Heat may be generated when chemicals are mixed. Exothermic – highly exothermic, even incendiary events – events may occur. In the non-solvent-world, perhaps you recall the proviso not to mix acids with bases. Technicians (and university students) are injured every year for improperly diluting concentrated acids, which leads to Dr. Williams’ favorite quote (in a Boston accent), “do as you oughta, add acid to watah”. Doing the opposite causes boiling water to spray concentrated acid everywhere.

There can be unexpected reactivity. Explosions and large plumes of smoke are not desirable. Even if the fire department doesn’t show up, proceed cautiously. We’ve seen instances where manufacturing engineers combined cleaning agents based on dubious advice, only to find themselves exposed to choking fumes.

There can be unforeseen toxicity issues, including both immediate and long-term inhalation issues. Blends may be more readily absorbed through the skin. It can be a mistake, perhaps a fatal one, to assume that if Material A has a favorable toxicity profile and Material B has a favorable toxicity profile, that a mixture of A and B will also have a favorable profile and be safe to use.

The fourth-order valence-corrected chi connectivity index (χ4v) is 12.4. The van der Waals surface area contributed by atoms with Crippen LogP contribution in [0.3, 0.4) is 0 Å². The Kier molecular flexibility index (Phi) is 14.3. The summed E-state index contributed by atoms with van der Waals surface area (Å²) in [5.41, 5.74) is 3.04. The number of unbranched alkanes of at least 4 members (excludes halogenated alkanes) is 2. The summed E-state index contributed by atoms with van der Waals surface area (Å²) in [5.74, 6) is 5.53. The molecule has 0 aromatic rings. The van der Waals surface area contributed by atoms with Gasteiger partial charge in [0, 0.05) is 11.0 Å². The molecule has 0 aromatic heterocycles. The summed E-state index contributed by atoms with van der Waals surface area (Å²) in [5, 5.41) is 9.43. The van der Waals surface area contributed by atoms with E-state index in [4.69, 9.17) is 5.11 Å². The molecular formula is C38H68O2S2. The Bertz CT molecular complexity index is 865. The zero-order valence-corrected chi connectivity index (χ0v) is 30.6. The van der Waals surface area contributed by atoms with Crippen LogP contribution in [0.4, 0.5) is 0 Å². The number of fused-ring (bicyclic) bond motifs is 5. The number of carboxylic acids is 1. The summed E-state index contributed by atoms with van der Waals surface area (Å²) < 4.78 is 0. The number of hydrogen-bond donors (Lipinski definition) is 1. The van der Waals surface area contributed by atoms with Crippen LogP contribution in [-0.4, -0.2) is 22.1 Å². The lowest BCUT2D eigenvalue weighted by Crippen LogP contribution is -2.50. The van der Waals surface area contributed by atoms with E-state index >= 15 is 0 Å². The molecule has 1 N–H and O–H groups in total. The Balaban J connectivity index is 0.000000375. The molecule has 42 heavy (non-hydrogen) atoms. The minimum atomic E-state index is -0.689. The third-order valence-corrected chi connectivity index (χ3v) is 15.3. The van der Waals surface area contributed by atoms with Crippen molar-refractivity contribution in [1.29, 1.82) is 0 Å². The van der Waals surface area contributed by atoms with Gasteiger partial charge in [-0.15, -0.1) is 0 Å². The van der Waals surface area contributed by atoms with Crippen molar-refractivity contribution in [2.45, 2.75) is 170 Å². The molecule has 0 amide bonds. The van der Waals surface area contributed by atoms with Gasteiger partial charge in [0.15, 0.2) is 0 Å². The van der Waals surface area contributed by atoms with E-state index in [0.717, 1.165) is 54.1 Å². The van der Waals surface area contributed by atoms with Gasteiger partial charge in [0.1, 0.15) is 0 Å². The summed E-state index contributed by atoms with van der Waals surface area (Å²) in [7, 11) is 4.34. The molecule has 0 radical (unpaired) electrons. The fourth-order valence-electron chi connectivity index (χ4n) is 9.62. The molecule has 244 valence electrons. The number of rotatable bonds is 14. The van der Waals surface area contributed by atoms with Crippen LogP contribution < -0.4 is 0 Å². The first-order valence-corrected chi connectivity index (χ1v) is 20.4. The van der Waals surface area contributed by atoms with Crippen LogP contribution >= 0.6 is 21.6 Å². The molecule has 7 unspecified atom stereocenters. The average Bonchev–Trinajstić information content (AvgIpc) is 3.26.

Successful chemists (chemists who survive to old age in a relatively intact state) work cautiously in labs and use appropriate protective equipment, engineering controls, and exhaust hoods. 

Don’t go off on your own! Coordinate with your safety/environmental group, and get advice before trying something new.

More about mixtures
The world of cleaning, be it aqueous, semi-aqueous, co-solvent, or solvent cleaning depends on understanding how mixtures work and on using them safely. We’ll tell you more in upcoming issues of Clean Source.

(Ref 1)